The poet then proceeds-

"Man, thou do'st well. "Tis well, 'tis wise,
Comfort from any source to glean.
Unclasp thy heart, and bid Compassion

Enter, and dwell from morn 'till e'en.
"Twill change, like suns in cold spring weather,
The barren to a bounteous scene.

He who 'the right' doth think and do,
Need seldom in the bad world sigh.
Power hath he over his own heart,

The first spot underneath the sky.
Here's gold. Go laugh; and heed no more
How idiot Folly stalketh by.
Whether the ostrich tail be seen

Flaunting about from side to side,
Or tinsel toy, or ribbon gawd

In blue or bloody colour dyed,—

Content thee. Learn, whate'er its name,

That Pride is still no more than Pride."

"The Oriental Annual" has always appeared to us to be one of the most valuable of the tribe, and to have possessed an advantage over several of them, in having something like a definite and characteristic field to occupy. In point of binding, gilding, and ornament, it has hitherto been gorgeous, while its plates are always in a firstrate style, and eminently illustrative of the glorious East. The volume before us now, we are inclined to think, excels in these particulars its predecessors, unless it be that what is present to the eye is more attractive than what dwells in the memory. According to our usual procedure, we do not labour to convey a minute description of the illustrations, knowing that all such attempts are feeble, in the absence of the pictures themselves. We may mention, however, that an Elephant fight is rendered with frightful effect, and impresses the mind with an idea of ferocity and violence, which we think no language can ever communicate.

The Rev. Author, in his part of the work, pursues his accustomed method of mingling biographical notices, descriptions of particular scenes or events, and stories illustrative of Oriental life, with affecting accounts of fanaticism and superstition, and other topics concerning the social condition of the natives, and their interests here and hereafter. Our only extract gives a spirited description of certain combats between the fiercest animals that can be found. After the creatures have been caught, they are often kept alive to provide sport for the people. To render the exhibition more striking and ferocious they are starved for some time previous to its occurrence, when hunger independent of their violent nature creates a dreadful voracity. Alligators, for example, are described as being kept in tanks, having a strong iron wire passed several times round their long muzzles, and so tightened as to keep the jaws close, thus preventing them from tasting solid food.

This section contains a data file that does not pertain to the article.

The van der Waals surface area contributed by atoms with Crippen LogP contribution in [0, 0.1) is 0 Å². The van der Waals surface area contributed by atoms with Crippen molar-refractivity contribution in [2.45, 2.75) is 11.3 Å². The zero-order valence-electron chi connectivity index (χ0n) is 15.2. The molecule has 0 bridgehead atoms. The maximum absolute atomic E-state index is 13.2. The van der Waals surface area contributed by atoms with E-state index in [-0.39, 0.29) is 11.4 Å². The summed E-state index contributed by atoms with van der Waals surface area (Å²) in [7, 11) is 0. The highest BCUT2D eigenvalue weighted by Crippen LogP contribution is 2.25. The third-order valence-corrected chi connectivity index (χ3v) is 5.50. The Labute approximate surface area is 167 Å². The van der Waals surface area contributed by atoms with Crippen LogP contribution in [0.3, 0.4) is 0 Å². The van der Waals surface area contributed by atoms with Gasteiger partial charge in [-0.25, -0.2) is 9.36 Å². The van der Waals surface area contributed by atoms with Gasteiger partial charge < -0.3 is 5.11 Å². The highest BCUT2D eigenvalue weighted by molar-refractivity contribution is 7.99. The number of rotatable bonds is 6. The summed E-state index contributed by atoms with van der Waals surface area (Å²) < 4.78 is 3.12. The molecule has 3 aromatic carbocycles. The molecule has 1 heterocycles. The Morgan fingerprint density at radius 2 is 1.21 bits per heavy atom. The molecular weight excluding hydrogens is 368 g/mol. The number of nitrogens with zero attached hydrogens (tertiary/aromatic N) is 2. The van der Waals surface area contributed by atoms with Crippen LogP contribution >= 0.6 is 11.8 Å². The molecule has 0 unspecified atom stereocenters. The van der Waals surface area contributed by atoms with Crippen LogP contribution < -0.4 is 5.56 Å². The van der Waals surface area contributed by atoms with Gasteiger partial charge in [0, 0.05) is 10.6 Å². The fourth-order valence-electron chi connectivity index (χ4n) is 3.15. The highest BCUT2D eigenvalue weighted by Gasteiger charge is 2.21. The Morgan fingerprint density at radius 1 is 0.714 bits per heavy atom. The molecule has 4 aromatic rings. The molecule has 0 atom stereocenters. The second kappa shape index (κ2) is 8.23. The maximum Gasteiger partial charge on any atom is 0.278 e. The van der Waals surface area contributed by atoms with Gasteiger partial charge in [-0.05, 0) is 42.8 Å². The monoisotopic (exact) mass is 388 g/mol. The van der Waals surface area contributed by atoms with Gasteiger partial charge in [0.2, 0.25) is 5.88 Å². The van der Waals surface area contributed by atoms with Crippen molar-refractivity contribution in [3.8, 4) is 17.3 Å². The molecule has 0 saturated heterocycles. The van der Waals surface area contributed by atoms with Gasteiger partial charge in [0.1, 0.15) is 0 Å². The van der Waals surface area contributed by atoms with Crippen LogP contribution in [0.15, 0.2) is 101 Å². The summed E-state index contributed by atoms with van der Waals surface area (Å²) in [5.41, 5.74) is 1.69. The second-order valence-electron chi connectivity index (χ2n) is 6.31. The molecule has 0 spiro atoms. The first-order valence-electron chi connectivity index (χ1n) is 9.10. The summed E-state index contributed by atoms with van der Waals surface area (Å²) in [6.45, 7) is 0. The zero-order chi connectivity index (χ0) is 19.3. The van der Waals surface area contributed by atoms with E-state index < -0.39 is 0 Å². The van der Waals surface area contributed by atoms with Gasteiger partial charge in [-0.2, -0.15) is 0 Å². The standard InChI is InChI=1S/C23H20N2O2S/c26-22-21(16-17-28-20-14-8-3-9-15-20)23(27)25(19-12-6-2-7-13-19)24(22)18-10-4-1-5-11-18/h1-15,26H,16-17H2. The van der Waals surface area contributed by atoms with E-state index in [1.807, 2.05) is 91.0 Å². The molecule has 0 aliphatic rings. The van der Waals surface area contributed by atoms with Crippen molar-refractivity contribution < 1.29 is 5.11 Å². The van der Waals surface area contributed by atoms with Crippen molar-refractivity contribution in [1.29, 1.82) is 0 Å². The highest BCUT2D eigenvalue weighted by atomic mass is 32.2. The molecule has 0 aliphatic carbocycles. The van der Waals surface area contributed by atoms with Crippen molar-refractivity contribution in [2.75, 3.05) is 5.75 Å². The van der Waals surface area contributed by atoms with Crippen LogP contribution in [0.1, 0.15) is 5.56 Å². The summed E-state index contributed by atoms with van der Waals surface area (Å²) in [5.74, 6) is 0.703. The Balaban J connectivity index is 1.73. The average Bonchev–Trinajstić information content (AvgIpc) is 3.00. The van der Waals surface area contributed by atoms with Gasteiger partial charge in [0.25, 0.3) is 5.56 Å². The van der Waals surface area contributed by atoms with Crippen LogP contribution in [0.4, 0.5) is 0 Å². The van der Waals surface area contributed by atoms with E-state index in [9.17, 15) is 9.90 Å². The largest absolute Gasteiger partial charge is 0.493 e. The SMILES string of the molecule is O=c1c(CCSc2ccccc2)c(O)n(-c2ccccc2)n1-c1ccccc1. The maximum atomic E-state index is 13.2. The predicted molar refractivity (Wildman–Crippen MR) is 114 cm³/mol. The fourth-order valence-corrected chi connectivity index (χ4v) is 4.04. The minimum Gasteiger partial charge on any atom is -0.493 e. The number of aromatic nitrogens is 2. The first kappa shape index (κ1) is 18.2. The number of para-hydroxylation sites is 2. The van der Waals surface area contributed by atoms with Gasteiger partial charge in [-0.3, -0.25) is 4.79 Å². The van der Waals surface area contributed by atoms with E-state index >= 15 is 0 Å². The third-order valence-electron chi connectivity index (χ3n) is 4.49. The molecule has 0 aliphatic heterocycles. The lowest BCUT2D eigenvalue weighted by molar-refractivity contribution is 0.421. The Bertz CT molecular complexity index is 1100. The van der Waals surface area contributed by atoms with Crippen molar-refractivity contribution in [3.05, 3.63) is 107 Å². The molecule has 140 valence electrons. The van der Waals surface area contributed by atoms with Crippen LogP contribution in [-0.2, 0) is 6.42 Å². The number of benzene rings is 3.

"During my residence in India I once saw, in a small tank, two alligators, the jaws of which had been fastened as just described, for a period, as it was said, of more than two months. They were caught, dragged upon the bank, where, the iron ligatures being cut, they were immediately released, and feeling their freedom, both plunged with equal eagerness into the water. As they had been for some weeks companions in suffering, neither manifested a disposition to commence hostilities, but occupied different parts of the tank, sinking to the bottom, and occasionally thrusting their noses above the surface to take breath. The water did not exceed five feet in depth, so that unless they kept the middle of the tank they might be seen as they lay at the bottom almost immovable. Though the place was crowded with spectators, the huge reptiles did not appear to be disturbed by so unusual a concourse, and even occasionally bore to be poked with a long pole before they would move from the mud in which